THICK and THIN are very useful adjectives to have in your English vocabulary. This post will teach you how to use these adjectives in their comparative and superlative forms, plus you will learn 8 different ways to use these adjectives to describe books, forests, soups, smoke, and more.
The comparison of THIN is THINNER
“Dennis is thinner than Bradley.”
The superlative of THIN is THINNEST
“Leslie is the thinnest of my friends.”
The comparison of THICK is THICKER
“My black belt is thicker than my brown belt.”
The superlative of THICK is THICKEST
“It’s the thickest book in the library.”
This post has lots of example sentences to help you use these words in your own English conversations. Watch the video too and learn the correct pronunciation of THICK and THIN in all their forms.
Learn some useful idioms with THICK and THIN and some interesting facts too. PLUS Two fun infographics and a FREE PDF download.
Table of Contents
- Thick and Thin Comparative and Superlative (Video)
- Thick and Thin – meaning
- Thick and Thin Comparison and Superlative
- The Comparison forms of Thick and Thin
- The superlative forms of Thick and Thin
- Other uses for the adjectives THICK and THIN
- Thick Vs. Thin – 8 uses infographics
- Printable THICK and THIN 8-page PDF download
Thick and Thin Comparative and Superlative (Video)
Thick and Thin – meaning
Definitions from oxfordlearnersdictionaries.com
thick – adjective – having a larger distance between opposite sides or surfaces than other similar objects or than normal
thin – adjective – having a smaller distance between opposite sides or surfaces than other similar objects or than normal
- a thick book (= a book that has a lot of pages)
- a thin book (= a book that doesn’t have many pages)
Through thick and thin – no matter what happens, even when times are difficult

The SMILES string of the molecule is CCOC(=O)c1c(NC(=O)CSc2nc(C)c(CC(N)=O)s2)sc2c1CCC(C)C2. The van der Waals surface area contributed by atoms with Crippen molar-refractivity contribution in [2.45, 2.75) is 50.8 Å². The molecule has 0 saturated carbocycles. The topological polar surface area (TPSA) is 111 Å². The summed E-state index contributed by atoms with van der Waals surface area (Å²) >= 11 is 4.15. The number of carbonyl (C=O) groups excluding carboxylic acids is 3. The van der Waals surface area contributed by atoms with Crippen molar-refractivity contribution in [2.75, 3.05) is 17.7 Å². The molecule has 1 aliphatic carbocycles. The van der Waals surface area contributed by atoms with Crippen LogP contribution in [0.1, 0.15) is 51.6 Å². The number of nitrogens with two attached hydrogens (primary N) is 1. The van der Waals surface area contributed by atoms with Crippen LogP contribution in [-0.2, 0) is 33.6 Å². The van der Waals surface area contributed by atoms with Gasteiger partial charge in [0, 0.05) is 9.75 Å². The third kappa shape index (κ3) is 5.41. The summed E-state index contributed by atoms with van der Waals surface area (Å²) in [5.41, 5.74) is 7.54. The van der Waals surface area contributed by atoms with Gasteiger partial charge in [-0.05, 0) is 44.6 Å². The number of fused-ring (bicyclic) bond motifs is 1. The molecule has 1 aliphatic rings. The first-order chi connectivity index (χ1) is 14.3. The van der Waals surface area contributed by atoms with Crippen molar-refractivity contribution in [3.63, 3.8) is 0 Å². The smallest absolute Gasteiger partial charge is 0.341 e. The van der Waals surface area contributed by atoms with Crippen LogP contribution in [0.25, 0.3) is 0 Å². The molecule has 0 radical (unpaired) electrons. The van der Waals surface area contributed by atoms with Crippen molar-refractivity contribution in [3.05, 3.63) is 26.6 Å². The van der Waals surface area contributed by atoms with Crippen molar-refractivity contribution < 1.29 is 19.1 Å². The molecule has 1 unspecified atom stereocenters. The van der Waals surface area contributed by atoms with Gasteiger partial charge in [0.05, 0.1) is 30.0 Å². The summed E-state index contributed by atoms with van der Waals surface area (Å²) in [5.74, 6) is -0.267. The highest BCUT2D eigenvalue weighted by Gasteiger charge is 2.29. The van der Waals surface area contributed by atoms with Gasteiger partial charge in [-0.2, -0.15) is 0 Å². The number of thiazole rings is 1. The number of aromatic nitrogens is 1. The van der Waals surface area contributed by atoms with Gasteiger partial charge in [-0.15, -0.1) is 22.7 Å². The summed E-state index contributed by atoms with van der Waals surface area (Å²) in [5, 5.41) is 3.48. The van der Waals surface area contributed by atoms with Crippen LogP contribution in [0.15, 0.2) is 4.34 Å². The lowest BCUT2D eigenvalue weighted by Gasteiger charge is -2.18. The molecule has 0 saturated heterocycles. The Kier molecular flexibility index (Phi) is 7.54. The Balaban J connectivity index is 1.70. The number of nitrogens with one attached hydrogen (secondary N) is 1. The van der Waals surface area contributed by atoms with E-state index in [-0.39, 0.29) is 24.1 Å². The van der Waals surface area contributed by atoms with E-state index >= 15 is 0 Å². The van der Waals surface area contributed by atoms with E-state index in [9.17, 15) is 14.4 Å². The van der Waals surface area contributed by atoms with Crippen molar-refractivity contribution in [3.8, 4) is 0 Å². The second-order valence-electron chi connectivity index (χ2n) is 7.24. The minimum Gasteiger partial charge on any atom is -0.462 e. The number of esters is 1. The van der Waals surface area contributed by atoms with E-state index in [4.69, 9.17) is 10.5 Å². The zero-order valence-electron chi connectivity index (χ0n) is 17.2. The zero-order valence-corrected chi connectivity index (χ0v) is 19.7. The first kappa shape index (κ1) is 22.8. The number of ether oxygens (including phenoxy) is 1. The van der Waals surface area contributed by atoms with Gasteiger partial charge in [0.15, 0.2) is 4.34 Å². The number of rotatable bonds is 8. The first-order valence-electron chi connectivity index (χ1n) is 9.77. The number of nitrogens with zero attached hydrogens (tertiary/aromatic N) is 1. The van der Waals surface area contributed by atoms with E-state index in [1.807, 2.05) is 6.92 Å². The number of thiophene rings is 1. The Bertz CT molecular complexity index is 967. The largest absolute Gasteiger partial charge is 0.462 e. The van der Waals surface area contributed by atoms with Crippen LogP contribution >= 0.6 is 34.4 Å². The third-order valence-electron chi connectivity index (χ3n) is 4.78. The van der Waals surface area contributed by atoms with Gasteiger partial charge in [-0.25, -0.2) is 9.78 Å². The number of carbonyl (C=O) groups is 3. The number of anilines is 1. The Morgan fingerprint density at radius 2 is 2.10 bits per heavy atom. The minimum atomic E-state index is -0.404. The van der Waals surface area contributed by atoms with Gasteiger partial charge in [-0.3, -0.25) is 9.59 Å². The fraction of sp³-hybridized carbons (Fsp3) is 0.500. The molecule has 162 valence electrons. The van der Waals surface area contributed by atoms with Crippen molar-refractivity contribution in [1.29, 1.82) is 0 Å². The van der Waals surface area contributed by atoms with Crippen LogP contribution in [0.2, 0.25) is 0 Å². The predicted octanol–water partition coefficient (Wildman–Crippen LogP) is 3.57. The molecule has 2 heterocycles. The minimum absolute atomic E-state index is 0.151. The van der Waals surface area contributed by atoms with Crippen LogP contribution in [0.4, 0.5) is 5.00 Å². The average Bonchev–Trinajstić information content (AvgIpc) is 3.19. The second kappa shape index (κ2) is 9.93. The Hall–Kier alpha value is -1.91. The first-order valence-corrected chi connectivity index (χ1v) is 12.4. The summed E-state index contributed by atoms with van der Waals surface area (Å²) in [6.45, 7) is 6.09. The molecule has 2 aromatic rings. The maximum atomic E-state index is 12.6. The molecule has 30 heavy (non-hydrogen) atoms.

If you are together with someone through thick and thin it means that they can always depend on you, no matter what.
- “I’ll never leave your side sweetheart. I’ll stay with you through thick and thin.”
Thick and Thin Comparison and Superlative
One-Syllable Adjectives Comparison and Superlative RULES
All adjectives have a comparison form. Here is a Comparison GRAMMAR rule from my blog post >> Comparison grammar – Your #1 Guide (25 real examples + video)
For one-syllable adjectives, we add –er to the end of the adjective. *The adjectives THICK and THIN have one syllable.
Some other examples of one-syllable adjectives: cheap – cheaper / small – smaller / high – higher
The Comparison forms of Thick and Thin
The comparison form of thick is thicker.
Examples with THICKER
- “My grey sweater is thicker than my blue one.”
- “The new iWatch is thicker than the older model.”
- “Wearing mascara can make your eyelashes look longer and thicker.”
Blood is thicker than water – the connection to your family will always be the strongest
- “My mother is sick in the hospital so I asked to leave work early. My boss said ‘no” so I quit. Blood is thicker than water.”
The comparison form of thin is thinner. (The comparison form is spelled with two “N’s”)
Examples with THINNER
- “Hi Steve. You look thinner. Did you lose weight?”
- “I saw Marshall last night for the first time in 3 years. His hair is getting thinner.”
- “Is it just me or is the local newspaper getting thinner every year.”
How to use – English grammar Superlatives (Most, best, biggest)
Here is a Superlative GRAMMAR rule from my blog post >> How to use English Superlatives (Your #1 guide, video, quiz)
For one-syllable adjectives, we add -est to the end of the adjective.
Some examples of one-syllable adjectives: cheap – cheapest / small – smallest / high – highest
The superlative forms of Thick and Thin
The superlative form of thick is thickest.
Examples with THICKEST
“My Orange sweater is the thickest of all my sweaters.”
“My wife and I really love that restaurant. They have the thickest steaks in town.”
“The forest was full of trees growing very close together. It was hard to walk through, especially in the thickest parts near the center.”
The thickest book in the world is 496 mm wide. It was published in 2020 by an Indian author named Gyanjivandasji Swami. LINK
The superlative form of thin is thinnest. (The superlative form also is spelled with two “N’s”)
Examples with THINNEST
- “I bought the thinnest laptop that the store had.”
- “Smartphones keep getting thinner. Soon they will be as thin as a credit card!”
- “I can’t believe how much weight Walter gained when I saw him at the class reunion. He was always the thinnest guy in class. What happened?”
The Steinway Tower is an 84-story residential building in New York City that holds the world record for being the thinnest building in the world. LINK
*Residential means a place for people to live. Not offices, stores, or factories.
Other uses for the adjectives THICK and THIN